By Aldo Civico, author of The Para-State: An Ethnography of Colombia’s Death Squads
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How did you gain access to these leaders? How did you get them to trust you?
My first encounter with a paramilitary leader was with Doble Cero. Before meeting him, I had spent my summer in 2003 to collect the testimonies of survivors of a massacre in a town near Medellin. One morning, Doble Cero’s men had penetrated that town and randomly killed several innocent women and men. When I told a journalist that I wanted to understand the need for such spectacular violence, he offered to make contact for me with Doble Cero and I accepted. We spent a day together in the mountains where he was hiding. The encounter shifted the focus of my interest from the victims to the victimizers. At the time, my fieldwork was made possible by the fact that the paramilitary had announced their demobilization and this made it safer for me to access the areas under they control.
I believe I was able to gain their trust because I have been always very transparent about the motives and the objects of my research, and because I was just willing to listen to them for hours. I discovered that these people in their lives had rarely found someone genuinely interested in their life experience and be ready to listen to them. For some of them, sharing their experience with me proved to be cathartic. Including for Doble Cero who, as I tell in my book, was killed after a few months we first met, and while he was sharing his life history with me.
From your research, why do you think some countries have paramilitary groups rather than promote the creation of new political parties to initiate change?
From my observation in Colombia, paramilitary groups were formed not to fight for change, but quite the contrary: to maintain the status quo. They were created by an alliance (what in the book I call an intertwinement) between cattle ranchers, multinational corporations, the military, drug lords and the state in order to repress any dissident voice. These are forces that operate in marginal areas of the state, in spaces of exception that are produced as untamed and where law is suspended. In regions across Colombia, the paramilitaries became the private army of an emerging regional elites, who purposely used them to increase and consolidate their political and economic power. The paramilitary represented a political project.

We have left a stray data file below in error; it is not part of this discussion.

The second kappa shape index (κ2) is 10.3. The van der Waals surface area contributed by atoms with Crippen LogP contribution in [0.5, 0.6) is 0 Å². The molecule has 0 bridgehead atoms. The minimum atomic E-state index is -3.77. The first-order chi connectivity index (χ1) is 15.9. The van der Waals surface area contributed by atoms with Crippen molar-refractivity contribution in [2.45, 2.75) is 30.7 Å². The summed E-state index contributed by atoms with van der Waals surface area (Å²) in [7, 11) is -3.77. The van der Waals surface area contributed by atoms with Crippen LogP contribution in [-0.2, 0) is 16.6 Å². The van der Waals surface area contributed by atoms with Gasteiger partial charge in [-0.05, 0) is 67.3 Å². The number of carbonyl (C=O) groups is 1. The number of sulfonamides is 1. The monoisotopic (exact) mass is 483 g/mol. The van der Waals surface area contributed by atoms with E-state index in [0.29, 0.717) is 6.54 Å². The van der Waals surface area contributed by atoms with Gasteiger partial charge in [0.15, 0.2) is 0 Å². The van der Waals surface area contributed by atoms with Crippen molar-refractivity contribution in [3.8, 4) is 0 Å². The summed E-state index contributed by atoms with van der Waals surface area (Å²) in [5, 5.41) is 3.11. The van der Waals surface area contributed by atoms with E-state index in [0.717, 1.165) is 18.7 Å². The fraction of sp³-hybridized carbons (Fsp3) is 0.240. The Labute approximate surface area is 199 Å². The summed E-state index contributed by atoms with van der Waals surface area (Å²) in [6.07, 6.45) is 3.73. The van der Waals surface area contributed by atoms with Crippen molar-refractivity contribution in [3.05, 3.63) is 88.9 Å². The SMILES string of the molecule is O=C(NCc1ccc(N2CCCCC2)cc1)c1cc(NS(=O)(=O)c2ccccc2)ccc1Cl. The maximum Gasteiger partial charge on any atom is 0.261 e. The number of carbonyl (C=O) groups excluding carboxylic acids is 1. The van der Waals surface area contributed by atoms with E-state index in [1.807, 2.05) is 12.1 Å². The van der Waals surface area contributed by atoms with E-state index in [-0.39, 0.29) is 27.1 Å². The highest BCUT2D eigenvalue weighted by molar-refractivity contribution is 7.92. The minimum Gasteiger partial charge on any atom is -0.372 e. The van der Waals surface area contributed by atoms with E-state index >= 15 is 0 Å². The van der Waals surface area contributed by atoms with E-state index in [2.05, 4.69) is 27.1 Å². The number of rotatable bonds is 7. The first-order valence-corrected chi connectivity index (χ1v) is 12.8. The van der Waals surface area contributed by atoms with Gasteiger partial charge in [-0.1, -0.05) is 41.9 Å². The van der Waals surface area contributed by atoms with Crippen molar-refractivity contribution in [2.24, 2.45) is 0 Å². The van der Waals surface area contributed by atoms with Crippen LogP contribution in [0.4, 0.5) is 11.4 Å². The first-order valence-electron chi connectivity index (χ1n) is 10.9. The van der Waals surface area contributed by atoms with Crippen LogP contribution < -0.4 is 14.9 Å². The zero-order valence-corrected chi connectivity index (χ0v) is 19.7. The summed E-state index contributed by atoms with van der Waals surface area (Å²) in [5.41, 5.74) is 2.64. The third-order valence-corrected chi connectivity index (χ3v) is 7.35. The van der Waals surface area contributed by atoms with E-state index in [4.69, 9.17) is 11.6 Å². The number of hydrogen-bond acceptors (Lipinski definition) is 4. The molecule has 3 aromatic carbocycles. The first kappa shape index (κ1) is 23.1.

Thus, the fight against the armed insurgency became the justificatory discourse that enabled the formation and the consolidation of a political project that has been quite successful in Colombia.
Was there any aspect that surprised you when researching and writing this book?
I started my career a long time ago, in the anti-mafia social movement in Italy. I lived several years in Palermo, in very complicated and painful years, when prosecutors were killed with car bombs. One of the surprises in doing fieldwork in Colombia was the comparison that emerged between the “Cosa Nostra” and the paramilitaries. Both organizations are at the same time inside and outside the state; against and in favor of the state. They are both an articulation of legal and illegal powers. In fact, the intertwinement between organized crime and the state is immanent to the Mafia and the paramilitary phenomena. It’s the defining characteristic. This not only brought me to think about the nature of the paramilitaries and of the Italian Mafia, but also to wonder about the essence of the State that seems not to have problems to ally with war lords and with organized crime in areas that it produces as unruly. And this, of course, doesn’t apply only to Colombia or to Sicily.
Aldo Civico is Assistant Professor in the Department of Sociology and Anthropology at Rutgers University. Between 2005 and 2008, he facilitated ceasefire talks between the government of Colombia and the guerrillas of the National Liberation Army (ELN).